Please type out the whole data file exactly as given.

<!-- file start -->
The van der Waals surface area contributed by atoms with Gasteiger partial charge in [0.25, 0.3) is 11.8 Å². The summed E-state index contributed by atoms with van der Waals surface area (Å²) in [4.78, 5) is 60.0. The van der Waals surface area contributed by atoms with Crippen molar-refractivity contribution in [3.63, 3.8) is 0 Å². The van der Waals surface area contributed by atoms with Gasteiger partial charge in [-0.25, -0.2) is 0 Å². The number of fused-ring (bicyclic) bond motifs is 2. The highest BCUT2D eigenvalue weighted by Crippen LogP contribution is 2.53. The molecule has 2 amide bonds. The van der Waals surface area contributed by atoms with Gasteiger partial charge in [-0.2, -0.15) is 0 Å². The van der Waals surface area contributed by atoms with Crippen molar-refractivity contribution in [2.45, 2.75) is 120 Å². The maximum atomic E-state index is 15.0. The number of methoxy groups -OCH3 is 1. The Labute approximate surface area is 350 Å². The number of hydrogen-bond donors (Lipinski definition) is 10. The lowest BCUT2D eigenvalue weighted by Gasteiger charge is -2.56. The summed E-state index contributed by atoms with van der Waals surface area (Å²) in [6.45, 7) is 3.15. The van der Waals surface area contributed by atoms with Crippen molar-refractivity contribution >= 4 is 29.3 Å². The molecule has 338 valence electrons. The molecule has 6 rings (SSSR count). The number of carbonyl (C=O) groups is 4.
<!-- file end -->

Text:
The van der Waals surface area contributed by atoms with Gasteiger partial charge in [0.25, 0.3) is 11.8 Å². The summed E-state index contributed by atoms with van der Waals surface area (Å²) in [4.78, 5) is 60.0. The van der Waals surface area contributed by atoms with Crippen molar-refractivity contribution in [3.63, 3.8) is 0 Å². The van der Waals surface area contributed by atoms with Gasteiger partial charge in [-0.25, -0.2) is 0 Å². The number of fused-ring (bicyclic) bond motifs is 2. The highest BCUT2D eigenvalue weighted by Crippen LogP contribution is 2.53. The molecule has 2 amide bonds. The van der Waals surface area contributed by atoms with Gasteiger partial charge in [-0.2, -0.15) is 0 Å². The van der Waals surface area contributed by atoms with Crippen molar-refractivity contribution in [2.45, 2.75) is 120 Å². The maximum atomic E-state index is 15.0. The number of methoxy groups -OCH3 is 1. The Labute approximate surface area is 350 Å². The number of hydrogen-bond donors (Lipinski definition) is 10. The lowest BCUT2D eigenvalue weighted by Gasteiger charge is -2.56. The summed E-state index contributed by atoms with van der Waals surface area (Å²) in [6.45, 7) is 3.15. The van der Waals surface area contributed by atoms with Crippen molar-refractivity contribution >= 4 is 29.3 Å². The molecule has 338 valence electrons. The molecule has 6 rings (SSSR count). The number of carbonyl (C=O) groups is 4.